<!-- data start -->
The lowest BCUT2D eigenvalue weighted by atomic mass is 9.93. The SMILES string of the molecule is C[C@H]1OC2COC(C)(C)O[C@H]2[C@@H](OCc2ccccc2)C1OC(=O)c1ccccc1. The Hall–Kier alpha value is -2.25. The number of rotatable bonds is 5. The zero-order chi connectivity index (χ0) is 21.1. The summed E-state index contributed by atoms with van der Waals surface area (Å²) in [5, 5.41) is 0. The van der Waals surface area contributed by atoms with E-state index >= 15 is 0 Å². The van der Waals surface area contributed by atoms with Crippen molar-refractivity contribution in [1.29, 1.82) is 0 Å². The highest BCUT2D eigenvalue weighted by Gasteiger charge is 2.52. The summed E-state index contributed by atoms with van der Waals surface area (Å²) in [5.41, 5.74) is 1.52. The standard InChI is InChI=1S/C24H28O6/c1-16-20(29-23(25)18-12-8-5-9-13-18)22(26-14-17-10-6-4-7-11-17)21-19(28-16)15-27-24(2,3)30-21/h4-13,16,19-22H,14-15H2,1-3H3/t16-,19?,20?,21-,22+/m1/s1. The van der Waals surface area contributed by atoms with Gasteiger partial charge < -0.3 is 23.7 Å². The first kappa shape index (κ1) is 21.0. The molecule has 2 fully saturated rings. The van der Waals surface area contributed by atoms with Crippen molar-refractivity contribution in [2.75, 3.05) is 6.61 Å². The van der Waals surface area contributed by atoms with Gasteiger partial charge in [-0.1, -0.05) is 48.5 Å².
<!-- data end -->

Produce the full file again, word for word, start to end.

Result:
The lowest BCUT2D eigenvalue weighted by atomic mass is 9.93. The SMILES string of the molecule is C[C@H]1OC2COC(C)(C)O[C@H]2[C@@H](OCc2ccccc2)C1OC(=O)c1ccccc1. The Hall–Kier alpha value is -2.25. The number of rotatable bonds is 5. The zero-order chi connectivity index (χ0) is 21.1. The summed E-state index contributed by atoms with van der Waals surface area (Å²) in [5, 5.41) is 0. The van der Waals surface area contributed by atoms with E-state index >= 15 is 0 Å². The van der Waals surface area contributed by atoms with Crippen molar-refractivity contribution in [1.29, 1.82) is 0 Å². The highest BCUT2D eigenvalue weighted by Gasteiger charge is 2.52. The summed E-state index contributed by atoms with van der Waals surface area (Å²) in [5.41, 5.74) is 1.52. The standard InChI is InChI=1S/C24H28O6/c1-16-20(29-23(25)18-12-8-5-9-13-18)22(26-14-17-10-6-4-7-11-17)21-19(28-16)15-27-24(2,3)30-21/h4-13,16,19-22H,14-15H2,1-3H3/t16-,19?,20?,21-,22+/m1/s1. The van der Waals surface area contributed by atoms with Gasteiger partial charge < -0.3 is 23.7 Å². The first kappa shape index (κ1) is 21.0. The molecule has 2 fully saturated rings. The van der Waals surface area contributed by atoms with Crippen molar-refractivity contribution in [2.75, 3.05) is 6.61 Å². The van der Waals surface area contributed by atoms with Gasteiger partial charge in [-0.1, -0.05) is 48.5 Å².